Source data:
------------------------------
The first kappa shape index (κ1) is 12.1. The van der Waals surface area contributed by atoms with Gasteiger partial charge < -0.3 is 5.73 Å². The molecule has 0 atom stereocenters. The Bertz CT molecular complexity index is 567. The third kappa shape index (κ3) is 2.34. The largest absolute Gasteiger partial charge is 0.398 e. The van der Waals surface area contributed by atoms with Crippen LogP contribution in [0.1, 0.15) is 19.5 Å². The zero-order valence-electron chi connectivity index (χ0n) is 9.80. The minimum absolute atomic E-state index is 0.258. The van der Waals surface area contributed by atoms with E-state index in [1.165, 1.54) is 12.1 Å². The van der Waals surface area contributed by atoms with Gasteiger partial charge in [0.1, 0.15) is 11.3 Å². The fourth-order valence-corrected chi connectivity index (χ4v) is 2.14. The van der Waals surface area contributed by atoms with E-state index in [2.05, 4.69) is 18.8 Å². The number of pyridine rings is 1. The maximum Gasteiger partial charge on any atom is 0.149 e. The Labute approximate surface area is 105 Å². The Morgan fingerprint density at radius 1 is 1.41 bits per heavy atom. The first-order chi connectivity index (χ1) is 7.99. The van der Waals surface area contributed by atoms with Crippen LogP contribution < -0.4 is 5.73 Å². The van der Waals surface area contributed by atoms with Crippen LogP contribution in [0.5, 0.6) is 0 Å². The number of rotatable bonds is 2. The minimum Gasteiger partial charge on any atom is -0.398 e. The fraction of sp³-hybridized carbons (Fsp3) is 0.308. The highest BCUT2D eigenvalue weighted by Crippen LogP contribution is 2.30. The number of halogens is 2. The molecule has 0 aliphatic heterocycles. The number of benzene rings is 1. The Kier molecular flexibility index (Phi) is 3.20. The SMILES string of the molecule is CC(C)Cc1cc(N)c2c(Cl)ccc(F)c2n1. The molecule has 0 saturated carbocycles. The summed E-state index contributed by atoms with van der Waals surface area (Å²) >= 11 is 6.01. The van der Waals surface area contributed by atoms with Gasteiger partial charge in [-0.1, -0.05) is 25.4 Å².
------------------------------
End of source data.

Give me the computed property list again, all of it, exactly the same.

The first kappa shape index (κ1) is 12.1. The van der Waals surface area contributed by atoms with Gasteiger partial charge < -0.3 is 5.73 Å². The molecule has 0 atom stereocenters. The Bertz CT molecular complexity index is 567. The third kappa shape index (κ3) is 2.34. The largest absolute Gasteiger partial charge is 0.398 e. The van der Waals surface area contributed by atoms with Crippen LogP contribution in [0.1, 0.15) is 19.5 Å². The zero-order valence-electron chi connectivity index (χ0n) is 9.80. The minimum absolute atomic E-state index is 0.258. The van der Waals surface area contributed by atoms with E-state index in [1.165, 1.54) is 12.1 Å². The van der Waals surface area contributed by atoms with Gasteiger partial charge in [0.1, 0.15) is 11.3 Å². The fourth-order valence-corrected chi connectivity index (χ4v) is 2.14. The van der Waals surface area contributed by atoms with E-state index in [2.05, 4.69) is 18.8 Å². The number of pyridine rings is 1. The maximum Gasteiger partial charge on any atom is 0.149 e. The Labute approximate surface area is 105 Å². The Morgan fingerprint density at radius 1 is 1.41 bits per heavy atom. The first-order chi connectivity index (χ1) is 7.99. The van der Waals surface area contributed by atoms with Crippen LogP contribution < -0.4 is 5.73 Å². The van der Waals surface area contributed by atoms with Crippen LogP contribution in [0.5, 0.6) is 0 Å². The number of rotatable bonds is 2. The minimum Gasteiger partial charge on any atom is -0.398 e. The fraction of sp³-hybridized carbons (Fsp3) is 0.308. The highest BCUT2D eigenvalue weighted by Crippen LogP contribution is 2.30. The number of halogens is 2. The molecule has 0 aliphatic heterocycles. The number of benzene rings is 1. The Kier molecular flexibility index (Phi) is 3.20. The SMILES string of the molecule is CC(C)Cc1cc(N)c2c(Cl)ccc(F)c2n1. The molecule has 0 saturated carbocycles. The summed E-state index contributed by atoms with van der Waals surface area (Å²) >= 11 is 6.01. The van der Waals surface area contributed by atoms with Gasteiger partial charge in [-0.1, -0.05) is 25.4 Å².